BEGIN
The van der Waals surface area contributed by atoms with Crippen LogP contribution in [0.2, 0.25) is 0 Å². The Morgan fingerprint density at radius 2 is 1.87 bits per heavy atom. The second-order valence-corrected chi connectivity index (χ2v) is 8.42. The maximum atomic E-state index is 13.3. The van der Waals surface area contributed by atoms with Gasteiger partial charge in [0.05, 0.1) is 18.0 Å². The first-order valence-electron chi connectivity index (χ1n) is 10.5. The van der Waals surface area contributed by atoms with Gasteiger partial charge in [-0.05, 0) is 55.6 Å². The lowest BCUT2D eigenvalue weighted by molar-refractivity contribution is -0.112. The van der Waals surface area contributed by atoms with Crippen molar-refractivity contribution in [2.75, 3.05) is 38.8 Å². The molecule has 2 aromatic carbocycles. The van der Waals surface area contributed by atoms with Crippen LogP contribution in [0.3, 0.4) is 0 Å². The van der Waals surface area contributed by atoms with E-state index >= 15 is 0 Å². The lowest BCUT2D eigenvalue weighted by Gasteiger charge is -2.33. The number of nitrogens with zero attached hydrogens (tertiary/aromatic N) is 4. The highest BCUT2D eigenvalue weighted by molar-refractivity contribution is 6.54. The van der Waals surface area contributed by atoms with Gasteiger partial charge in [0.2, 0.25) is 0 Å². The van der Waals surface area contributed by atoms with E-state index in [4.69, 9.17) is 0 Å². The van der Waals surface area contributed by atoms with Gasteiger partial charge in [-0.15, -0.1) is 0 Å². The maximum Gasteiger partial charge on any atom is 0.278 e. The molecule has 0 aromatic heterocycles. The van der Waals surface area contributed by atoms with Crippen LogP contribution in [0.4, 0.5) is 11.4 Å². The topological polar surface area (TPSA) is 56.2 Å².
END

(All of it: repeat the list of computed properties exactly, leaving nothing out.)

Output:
The van der Waals surface area contributed by atoms with Crippen LogP contribution in [0.2, 0.25) is 0 Å². The Morgan fingerprint density at radius 2 is 1.87 bits per heavy atom. The second-order valence-corrected chi connectivity index (χ2v) is 8.42. The maximum atomic E-state index is 13.3. The van der Waals surface area contributed by atoms with Gasteiger partial charge in [0.05, 0.1) is 18.0 Å². The first-order valence-electron chi connectivity index (χ1n) is 10.5. The van der Waals surface area contributed by atoms with Gasteiger partial charge in [-0.05, 0) is 55.6 Å². The lowest BCUT2D eigenvalue weighted by molar-refractivity contribution is -0.112. The van der Waals surface area contributed by atoms with Crippen molar-refractivity contribution in [2.75, 3.05) is 38.8 Å². The molecule has 2 aromatic carbocycles. The van der Waals surface area contributed by atoms with Crippen LogP contribution in [0.3, 0.4) is 0 Å². The van der Waals surface area contributed by atoms with E-state index >= 15 is 0 Å². The lowest BCUT2D eigenvalue weighted by Gasteiger charge is -2.33. The number of nitrogens with zero attached hydrogens (tertiary/aromatic N) is 4. The highest BCUT2D eigenvalue weighted by molar-refractivity contribution is 6.54. The van der Waals surface area contributed by atoms with Gasteiger partial charge in [0.2, 0.25) is 0 Å². The van der Waals surface area contributed by atoms with E-state index in [4.69, 9.17) is 0 Å². The van der Waals surface area contributed by atoms with Gasteiger partial charge in [-0.15, -0.1) is 0 Å². The maximum Gasteiger partial charge on any atom is 0.278 e. The molecule has 0 aromatic heterocycles. The van der Waals surface area contributed by atoms with Crippen LogP contribution in [0.4, 0.5) is 11.4 Å². The topological polar surface area (TPSA) is 56.2 Å².